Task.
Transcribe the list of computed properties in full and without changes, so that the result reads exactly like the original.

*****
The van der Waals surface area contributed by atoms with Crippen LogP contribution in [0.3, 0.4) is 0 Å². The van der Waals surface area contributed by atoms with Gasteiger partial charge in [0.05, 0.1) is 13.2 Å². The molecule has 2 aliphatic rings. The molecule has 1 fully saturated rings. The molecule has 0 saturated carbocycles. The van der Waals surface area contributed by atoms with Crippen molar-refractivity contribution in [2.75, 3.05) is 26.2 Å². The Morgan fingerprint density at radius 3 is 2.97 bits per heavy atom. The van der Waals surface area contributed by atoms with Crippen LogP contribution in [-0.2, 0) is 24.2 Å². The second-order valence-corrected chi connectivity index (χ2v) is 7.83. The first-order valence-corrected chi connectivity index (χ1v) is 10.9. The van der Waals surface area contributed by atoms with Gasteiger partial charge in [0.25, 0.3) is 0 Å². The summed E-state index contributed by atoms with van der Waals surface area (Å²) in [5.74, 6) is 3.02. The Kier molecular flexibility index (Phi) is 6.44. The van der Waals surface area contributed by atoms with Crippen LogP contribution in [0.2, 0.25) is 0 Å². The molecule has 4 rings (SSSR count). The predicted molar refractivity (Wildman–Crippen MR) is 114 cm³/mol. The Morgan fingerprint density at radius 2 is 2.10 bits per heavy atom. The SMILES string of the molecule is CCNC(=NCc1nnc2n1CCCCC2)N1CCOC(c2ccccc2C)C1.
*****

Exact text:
The van der Waals surface area contributed by atoms with Crippen LogP contribution in [0.3, 0.4) is 0 Å². The van der Waals surface area contributed by atoms with Gasteiger partial charge in [0.05, 0.1) is 13.2 Å². The molecule has 2 aliphatic rings. The molecule has 1 fully saturated rings. The molecule has 0 saturated carbocycles. The van der Waals surface area contributed by atoms with Crippen molar-refractivity contribution in [2.75, 3.05) is 26.2 Å². The Morgan fingerprint density at radius 3 is 2.97 bits per heavy atom. The van der Waals surface area contributed by atoms with Crippen LogP contribution in [-0.2, 0) is 24.2 Å². The second-order valence-corrected chi connectivity index (χ2v) is 7.83. The first-order valence-corrected chi connectivity index (χ1v) is 10.9. The van der Waals surface area contributed by atoms with Gasteiger partial charge in [0.25, 0.3) is 0 Å². The summed E-state index contributed by atoms with van der Waals surface area (Å²) in [5.74, 6) is 3.02. The Kier molecular flexibility index (Phi) is 6.44. The van der Waals surface area contributed by atoms with Crippen LogP contribution in [0.2, 0.25) is 0 Å². The molecule has 4 rings (SSSR count). The predicted molar refractivity (Wildman–Crippen MR) is 114 cm³/mol. The Morgan fingerprint density at radius 2 is 2.10 bits per heavy atom. The SMILES string of the molecule is CCNC(=NCc1nnc2n1CCCCC2)N1CCOC(c2ccccc2C)C1.